/ 22 June 2011

Consumer price index for May up at 4.6%

The increase in SA’s consumer price index (CPI), which is used by the South African Reserve Bank (SARB) for its inflation target, was 4.6% year on year in May from 4.2% year on year in April, Statistics SA said on Wednesday.

CPI was 0.5% month on month from 0.3% in April.

The CPI was expected to have ticked up to 4.3% year on year, according to a survey of leading economists by I-Net Bridge. Forecasts among the eight economists ranged from 4.3% to 4.5%.

Stats SA noted the food and non-alcoholic beverages index increased by 7.1% between April and May. The annual rate increased to 6.1% in May from 4.8% in April.

The vegetables (4.3%), oils and fats (3.0%), bread and cereals (2.9%), hot beverages (2.2%), sugar, sweets and desserts (2.1%), other food (1.6%), milk, eggs and cheese (1.5%), cold beverages (1.5%), and meat (0.6%) components in the food and non-alcoholic beverages index increased.

Fruit and fish decreased by -1.4% and -0.1% respectively.

The household contents and services index increased by 0.5% between April and May, with the annual rate increasing to 1.6% in May from 0.8% in April.

The transport index, Stats SA reported, increased by 0.7% between the two months, mainly due to an increase of 29 cents a litre in the price of petrol. The annual rate increased to 3.8% in May from 3.4% in April.

The provinces with an annual inflation rate lower than or equal to headline inflation were Western Cape (4.5%), Gauteng (4.5%), North West (4.4%), and KwaZulu-Natal (4.0%).

The provinces with an annual inflation rate higher than headline inflation were Mpumalanga (4.7%), Northern Cape (4.8%), Limpopo (5.0%), Eastern Cape (5.2%) and the Free State (5.6%).

CPI registered 4.3% in 2010 from the 7.1% in 2009. Annual CPI in 2008 struck 11.5% from 7.1% in 2007.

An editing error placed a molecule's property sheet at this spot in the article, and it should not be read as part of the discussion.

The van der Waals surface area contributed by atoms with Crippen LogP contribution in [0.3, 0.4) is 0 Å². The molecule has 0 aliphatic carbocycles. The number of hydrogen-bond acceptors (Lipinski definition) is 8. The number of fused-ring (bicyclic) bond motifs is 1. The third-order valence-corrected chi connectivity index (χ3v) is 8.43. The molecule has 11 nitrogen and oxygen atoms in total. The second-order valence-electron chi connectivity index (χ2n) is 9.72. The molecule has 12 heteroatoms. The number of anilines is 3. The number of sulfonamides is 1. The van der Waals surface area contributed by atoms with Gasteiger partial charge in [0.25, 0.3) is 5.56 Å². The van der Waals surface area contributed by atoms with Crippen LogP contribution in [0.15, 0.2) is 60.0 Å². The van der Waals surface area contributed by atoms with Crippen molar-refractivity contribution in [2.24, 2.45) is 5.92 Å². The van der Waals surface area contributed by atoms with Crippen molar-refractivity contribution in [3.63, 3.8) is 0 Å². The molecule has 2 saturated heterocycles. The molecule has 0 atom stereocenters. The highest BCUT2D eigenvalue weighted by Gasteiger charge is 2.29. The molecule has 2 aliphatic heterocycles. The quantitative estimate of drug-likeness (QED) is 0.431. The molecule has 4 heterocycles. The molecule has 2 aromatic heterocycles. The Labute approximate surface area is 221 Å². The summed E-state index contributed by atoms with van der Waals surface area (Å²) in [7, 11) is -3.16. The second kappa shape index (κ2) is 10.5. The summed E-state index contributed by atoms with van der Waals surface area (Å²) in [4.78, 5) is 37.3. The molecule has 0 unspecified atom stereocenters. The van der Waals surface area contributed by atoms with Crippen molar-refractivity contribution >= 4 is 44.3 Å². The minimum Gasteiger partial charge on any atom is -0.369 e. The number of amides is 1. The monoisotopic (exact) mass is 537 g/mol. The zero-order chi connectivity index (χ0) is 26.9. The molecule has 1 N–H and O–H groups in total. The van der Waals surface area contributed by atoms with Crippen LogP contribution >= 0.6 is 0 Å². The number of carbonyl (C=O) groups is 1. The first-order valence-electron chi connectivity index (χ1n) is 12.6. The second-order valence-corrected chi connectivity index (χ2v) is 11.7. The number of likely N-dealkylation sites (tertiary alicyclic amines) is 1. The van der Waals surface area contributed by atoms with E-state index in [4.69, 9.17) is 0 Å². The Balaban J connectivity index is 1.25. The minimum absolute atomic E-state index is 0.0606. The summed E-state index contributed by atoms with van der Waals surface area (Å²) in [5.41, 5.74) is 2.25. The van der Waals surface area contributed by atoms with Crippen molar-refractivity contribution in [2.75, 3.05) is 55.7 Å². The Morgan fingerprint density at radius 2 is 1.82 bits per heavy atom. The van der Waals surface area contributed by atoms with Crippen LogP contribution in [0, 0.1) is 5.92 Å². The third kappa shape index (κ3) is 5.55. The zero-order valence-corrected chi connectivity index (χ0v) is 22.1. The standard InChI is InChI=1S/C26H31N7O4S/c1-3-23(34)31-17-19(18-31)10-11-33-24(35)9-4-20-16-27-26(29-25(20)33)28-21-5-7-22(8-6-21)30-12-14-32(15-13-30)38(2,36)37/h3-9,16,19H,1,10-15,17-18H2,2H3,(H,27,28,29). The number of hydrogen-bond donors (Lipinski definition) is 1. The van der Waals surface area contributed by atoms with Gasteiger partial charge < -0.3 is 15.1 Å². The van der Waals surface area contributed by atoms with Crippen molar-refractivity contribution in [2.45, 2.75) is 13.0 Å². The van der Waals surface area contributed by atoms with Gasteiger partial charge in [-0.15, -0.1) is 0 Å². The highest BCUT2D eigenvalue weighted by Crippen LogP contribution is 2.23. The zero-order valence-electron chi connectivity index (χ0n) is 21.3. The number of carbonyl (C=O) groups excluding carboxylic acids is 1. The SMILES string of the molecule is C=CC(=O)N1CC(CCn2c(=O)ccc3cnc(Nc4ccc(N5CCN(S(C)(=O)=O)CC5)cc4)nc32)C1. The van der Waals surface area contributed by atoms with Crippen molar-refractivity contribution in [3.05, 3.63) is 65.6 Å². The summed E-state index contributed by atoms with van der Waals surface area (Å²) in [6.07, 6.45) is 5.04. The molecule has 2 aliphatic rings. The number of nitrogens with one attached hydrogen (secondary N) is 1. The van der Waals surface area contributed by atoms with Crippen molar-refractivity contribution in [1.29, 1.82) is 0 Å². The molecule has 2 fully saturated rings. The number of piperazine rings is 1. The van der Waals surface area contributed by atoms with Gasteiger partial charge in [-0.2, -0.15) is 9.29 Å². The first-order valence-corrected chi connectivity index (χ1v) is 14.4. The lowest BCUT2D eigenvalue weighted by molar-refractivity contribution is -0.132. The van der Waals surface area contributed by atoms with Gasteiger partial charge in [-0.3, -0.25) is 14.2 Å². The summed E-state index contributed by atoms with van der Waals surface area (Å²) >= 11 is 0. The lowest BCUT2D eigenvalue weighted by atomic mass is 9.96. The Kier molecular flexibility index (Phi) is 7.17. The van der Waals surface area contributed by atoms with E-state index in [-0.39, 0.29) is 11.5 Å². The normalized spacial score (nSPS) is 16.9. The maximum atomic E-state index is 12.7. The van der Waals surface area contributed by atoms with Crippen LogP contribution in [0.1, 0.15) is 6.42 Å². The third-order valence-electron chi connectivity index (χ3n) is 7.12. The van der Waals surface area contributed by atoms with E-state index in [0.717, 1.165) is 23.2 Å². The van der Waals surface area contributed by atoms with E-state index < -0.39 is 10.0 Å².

Interest rates were cut to their the lowest reading in almost 30 years of 5.5% in November last year and resulted in a real interest rate of about 1%.

Economists said they expected an increase, but not by that much.

Senior economist at Nedbank Carmen Altenkirch, said, “It is certainly a surprise. We were anticipating only 4.3%. The increase probably reflects the impact of previous increases in international food and fuel prices, which we anticipate will continue to flow through.”

Kamilla Golda, economist at ETM, said the data was higher than expected. “Much of the deviation between market expectations and the actual outcome is likely to be accounted for by food price developments. Today’s data doesn’t mean that we won’t see a softer inflation trajectory in the coming months.”

“A higher than expected figure — I suspect that it might be due to the food price side because we had a fairly low survey month in May. This will lift the whole forecast curve higher, which will put a bit more pressure on the SARB compared to a month ago, in terms of interest rates going forward. Having said that, the shape of the forecast curve for a while now has been one that sits above 6% for a few months and then comes back into the target band, and as long as that remains the case maybe we could expect similar thoughts from the Reserve Bank. I don’t think though, that one number will change the whole scenario, which is that we could see an interest rate hike slightly later than earlier,” said Elize Kruger, Kadd Capitalist economist.

Brait economist Colen Garrow said he expects an upward trend to continue. “The 4.6% CPI data confirms what we already know. We anticipate the upward trend to continue into Q4 2011, where it will be at the upper end of the targeted band. The SA Reserve Bank will probably hike interest rates.” — I-Net Bridge